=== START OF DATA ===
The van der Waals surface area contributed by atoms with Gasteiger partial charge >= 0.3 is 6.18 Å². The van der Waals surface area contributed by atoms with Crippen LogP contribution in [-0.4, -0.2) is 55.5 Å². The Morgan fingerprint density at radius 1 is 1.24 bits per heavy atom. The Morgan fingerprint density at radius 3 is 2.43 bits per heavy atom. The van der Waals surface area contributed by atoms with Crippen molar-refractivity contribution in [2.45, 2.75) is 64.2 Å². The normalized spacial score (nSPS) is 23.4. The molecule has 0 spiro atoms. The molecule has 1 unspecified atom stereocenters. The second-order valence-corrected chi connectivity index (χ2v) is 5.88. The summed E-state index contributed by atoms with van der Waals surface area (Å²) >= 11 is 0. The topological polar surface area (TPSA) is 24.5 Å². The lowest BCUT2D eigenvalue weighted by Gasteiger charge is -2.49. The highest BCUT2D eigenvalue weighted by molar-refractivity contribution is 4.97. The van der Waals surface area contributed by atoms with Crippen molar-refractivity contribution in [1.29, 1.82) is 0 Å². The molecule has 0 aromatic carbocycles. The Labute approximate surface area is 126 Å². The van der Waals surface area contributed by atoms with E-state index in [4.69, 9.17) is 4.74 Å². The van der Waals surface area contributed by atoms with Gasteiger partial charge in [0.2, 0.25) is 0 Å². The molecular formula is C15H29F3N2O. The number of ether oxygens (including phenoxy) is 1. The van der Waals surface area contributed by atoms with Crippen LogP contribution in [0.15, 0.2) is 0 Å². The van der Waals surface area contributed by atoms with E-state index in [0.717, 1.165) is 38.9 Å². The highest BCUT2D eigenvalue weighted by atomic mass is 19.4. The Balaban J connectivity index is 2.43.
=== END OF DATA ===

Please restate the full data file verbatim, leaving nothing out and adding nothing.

The van der Waals surface area contributed by atoms with Gasteiger partial charge >= 0.3 is 6.18 Å². The van der Waals surface area contributed by atoms with Crippen LogP contribution in [-0.4, -0.2) is 55.5 Å². The Morgan fingerprint density at radius 1 is 1.24 bits per heavy atom. The Morgan fingerprint density at radius 3 is 2.43 bits per heavy atom. The van der Waals surface area contributed by atoms with Crippen molar-refractivity contribution in [2.45, 2.75) is 64.2 Å². The normalized spacial score (nSPS) is 23.4. The molecule has 0 spiro atoms. The molecule has 1 unspecified atom stereocenters. The second-order valence-corrected chi connectivity index (χ2v) is 5.88. The summed E-state index contributed by atoms with van der Waals surface area (Å²) >= 11 is 0. The topological polar surface area (TPSA) is 24.5 Å². The lowest BCUT2D eigenvalue weighted by Gasteiger charge is -2.49. The highest BCUT2D eigenvalue weighted by molar-refractivity contribution is 4.97. The van der Waals surface area contributed by atoms with Crippen molar-refractivity contribution in [1.29, 1.82) is 0 Å². The molecule has 0 aromatic carbocycles. The Labute approximate surface area is 126 Å². The van der Waals surface area contributed by atoms with E-state index in [4.69, 9.17) is 4.74 Å². The van der Waals surface area contributed by atoms with Gasteiger partial charge in [0.2, 0.25) is 0 Å². The molecular formula is C15H29F3N2O. The number of ether oxygens (including phenoxy) is 1. The van der Waals surface area contributed by atoms with Crippen LogP contribution in [0.15, 0.2) is 0 Å². The van der Waals surface area contributed by atoms with E-state index in [0.717, 1.165) is 38.9 Å². The highest BCUT2D eigenvalue weighted by atomic mass is 19.4. The Balaban J connectivity index is 2.43.